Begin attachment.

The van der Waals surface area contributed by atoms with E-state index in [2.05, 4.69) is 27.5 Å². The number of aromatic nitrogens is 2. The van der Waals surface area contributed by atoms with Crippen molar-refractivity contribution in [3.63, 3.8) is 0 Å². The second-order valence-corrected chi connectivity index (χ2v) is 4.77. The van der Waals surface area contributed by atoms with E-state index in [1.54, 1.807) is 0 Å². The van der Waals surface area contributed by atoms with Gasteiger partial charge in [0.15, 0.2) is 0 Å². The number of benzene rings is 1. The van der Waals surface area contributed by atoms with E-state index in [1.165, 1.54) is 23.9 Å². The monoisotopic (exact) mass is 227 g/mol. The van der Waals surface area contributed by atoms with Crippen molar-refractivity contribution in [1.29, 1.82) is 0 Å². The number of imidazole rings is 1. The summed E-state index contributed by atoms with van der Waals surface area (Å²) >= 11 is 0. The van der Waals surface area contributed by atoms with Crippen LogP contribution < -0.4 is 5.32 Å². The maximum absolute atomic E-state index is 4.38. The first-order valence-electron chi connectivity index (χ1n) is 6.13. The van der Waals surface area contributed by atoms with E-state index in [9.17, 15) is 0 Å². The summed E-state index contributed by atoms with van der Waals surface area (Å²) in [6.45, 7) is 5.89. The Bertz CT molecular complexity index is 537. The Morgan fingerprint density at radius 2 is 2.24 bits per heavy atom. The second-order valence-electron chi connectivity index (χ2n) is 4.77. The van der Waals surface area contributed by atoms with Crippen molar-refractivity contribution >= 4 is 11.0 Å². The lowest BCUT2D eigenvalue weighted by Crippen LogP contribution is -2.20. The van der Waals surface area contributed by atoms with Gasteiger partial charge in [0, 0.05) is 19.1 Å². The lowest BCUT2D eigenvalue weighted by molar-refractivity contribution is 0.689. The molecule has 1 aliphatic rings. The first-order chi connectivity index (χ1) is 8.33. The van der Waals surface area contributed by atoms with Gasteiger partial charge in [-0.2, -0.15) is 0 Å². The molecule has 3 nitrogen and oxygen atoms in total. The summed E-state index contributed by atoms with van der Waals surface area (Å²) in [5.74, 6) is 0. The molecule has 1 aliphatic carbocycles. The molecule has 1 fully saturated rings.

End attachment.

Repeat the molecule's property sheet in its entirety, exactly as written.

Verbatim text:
The van der Waals surface area contributed by atoms with E-state index in [2.05, 4.69) is 27.5 Å². The number of aromatic nitrogens is 2. The van der Waals surface area contributed by atoms with Crippen molar-refractivity contribution in [3.63, 3.8) is 0 Å². The second-order valence-corrected chi connectivity index (χ2v) is 4.77. The van der Waals surface area contributed by atoms with E-state index in [1.54, 1.807) is 0 Å². The van der Waals surface area contributed by atoms with Gasteiger partial charge in [0.15, 0.2) is 0 Å². The number of benzene rings is 1. The van der Waals surface area contributed by atoms with E-state index in [1.165, 1.54) is 23.9 Å². The monoisotopic (exact) mass is 227 g/mol. The van der Waals surface area contributed by atoms with Crippen molar-refractivity contribution in [1.29, 1.82) is 0 Å². The number of imidazole rings is 1. The summed E-state index contributed by atoms with van der Waals surface area (Å²) >= 11 is 0. The van der Waals surface area contributed by atoms with Crippen LogP contribution < -0.4 is 5.32 Å². The maximum absolute atomic E-state index is 4.38. The first-order valence-electron chi connectivity index (χ1n) is 6.13. The van der Waals surface area contributed by atoms with E-state index in [9.17, 15) is 0 Å². The summed E-state index contributed by atoms with van der Waals surface area (Å²) in [6.45, 7) is 5.89. The Bertz CT molecular complexity index is 537. The Morgan fingerprint density at radius 2 is 2.24 bits per heavy atom. The second-order valence-electron chi connectivity index (χ2n) is 4.77. The van der Waals surface area contributed by atoms with Crippen molar-refractivity contribution >= 4 is 11.0 Å². The lowest BCUT2D eigenvalue weighted by Crippen LogP contribution is -2.20. The van der Waals surface area contributed by atoms with Gasteiger partial charge in [0, 0.05) is 19.1 Å². The lowest BCUT2D eigenvalue weighted by molar-refractivity contribution is 0.689. The molecule has 1 aliphatic rings. The first-order chi connectivity index (χ1) is 8.33. The van der Waals surface area contributed by atoms with Gasteiger partial charge in [-0.2, -0.15) is 0 Å². The molecule has 3 nitrogen and oxygen atoms in total. The summed E-state index contributed by atoms with van der Waals surface area (Å²) in [5.74, 6) is 0. The molecule has 1 aliphatic carbocycles. The molecule has 1 fully saturated rings.